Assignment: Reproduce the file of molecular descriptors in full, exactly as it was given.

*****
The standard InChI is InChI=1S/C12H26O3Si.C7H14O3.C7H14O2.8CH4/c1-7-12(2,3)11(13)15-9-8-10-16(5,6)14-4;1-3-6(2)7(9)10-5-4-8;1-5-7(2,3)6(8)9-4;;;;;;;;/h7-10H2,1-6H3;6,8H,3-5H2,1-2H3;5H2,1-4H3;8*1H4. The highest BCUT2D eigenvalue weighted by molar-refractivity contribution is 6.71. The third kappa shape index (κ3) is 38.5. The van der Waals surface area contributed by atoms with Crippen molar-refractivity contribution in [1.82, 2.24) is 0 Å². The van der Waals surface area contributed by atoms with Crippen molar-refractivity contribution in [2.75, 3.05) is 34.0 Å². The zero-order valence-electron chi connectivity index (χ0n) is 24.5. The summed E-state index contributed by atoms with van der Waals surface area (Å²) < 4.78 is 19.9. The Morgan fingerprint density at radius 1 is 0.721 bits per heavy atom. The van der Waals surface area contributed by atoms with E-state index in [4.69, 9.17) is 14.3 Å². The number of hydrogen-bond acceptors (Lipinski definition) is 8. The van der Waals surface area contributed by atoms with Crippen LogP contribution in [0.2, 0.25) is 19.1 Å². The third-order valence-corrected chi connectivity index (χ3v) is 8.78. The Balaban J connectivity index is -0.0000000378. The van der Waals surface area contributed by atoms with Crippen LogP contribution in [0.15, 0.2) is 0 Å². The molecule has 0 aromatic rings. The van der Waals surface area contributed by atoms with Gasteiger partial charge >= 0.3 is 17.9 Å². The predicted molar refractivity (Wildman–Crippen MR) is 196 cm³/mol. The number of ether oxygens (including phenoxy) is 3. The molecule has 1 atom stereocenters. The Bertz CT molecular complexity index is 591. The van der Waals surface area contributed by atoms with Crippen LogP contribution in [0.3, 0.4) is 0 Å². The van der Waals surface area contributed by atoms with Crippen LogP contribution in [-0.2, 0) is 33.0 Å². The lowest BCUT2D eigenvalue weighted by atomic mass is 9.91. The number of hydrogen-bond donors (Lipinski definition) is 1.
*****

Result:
The standard InChI is InChI=1S/C12H26O3Si.C7H14O3.C7H14O2.8CH4/c1-7-12(2,3)11(13)15-9-8-10-16(5,6)14-4;1-3-6(2)7(9)10-5-4-8;1-5-7(2,3)6(8)9-4;;;;;;;;/h7-10H2,1-6H3;6,8H,3-5H2,1-2H3;5H2,1-4H3;8*1H4. The highest BCUT2D eigenvalue weighted by molar-refractivity contribution is 6.71. The third kappa shape index (κ3) is 38.5. The van der Waals surface area contributed by atoms with Crippen molar-refractivity contribution in [1.82, 2.24) is 0 Å². The van der Waals surface area contributed by atoms with Crippen molar-refractivity contribution in [2.75, 3.05) is 34.0 Å². The zero-order valence-electron chi connectivity index (χ0n) is 24.5. The summed E-state index contributed by atoms with van der Waals surface area (Å²) < 4.78 is 19.9. The Morgan fingerprint density at radius 1 is 0.721 bits per heavy atom. The van der Waals surface area contributed by atoms with E-state index in [4.69, 9.17) is 14.3 Å². The number of hydrogen-bond acceptors (Lipinski definition) is 8. The van der Waals surface area contributed by atoms with Crippen LogP contribution in [0.2, 0.25) is 19.1 Å². The third-order valence-corrected chi connectivity index (χ3v) is 8.78. The Balaban J connectivity index is -0.0000000378. The van der Waals surface area contributed by atoms with Crippen LogP contribution in [0.15, 0.2) is 0 Å². The molecule has 0 aromatic rings. The van der Waals surface area contributed by atoms with Gasteiger partial charge >= 0.3 is 17.9 Å². The predicted molar refractivity (Wildman–Crippen MR) is 196 cm³/mol. The number of ether oxygens (including phenoxy) is 3. The molecule has 1 atom stereocenters. The Bertz CT molecular complexity index is 591. The van der Waals surface area contributed by atoms with Crippen LogP contribution in [0.3, 0.4) is 0 Å². The van der Waals surface area contributed by atoms with Crippen LogP contribution in [-0.2, 0) is 33.0 Å². The lowest BCUT2D eigenvalue weighted by atomic mass is 9.91. The number of hydrogen-bond donors (Lipinski definition) is 1.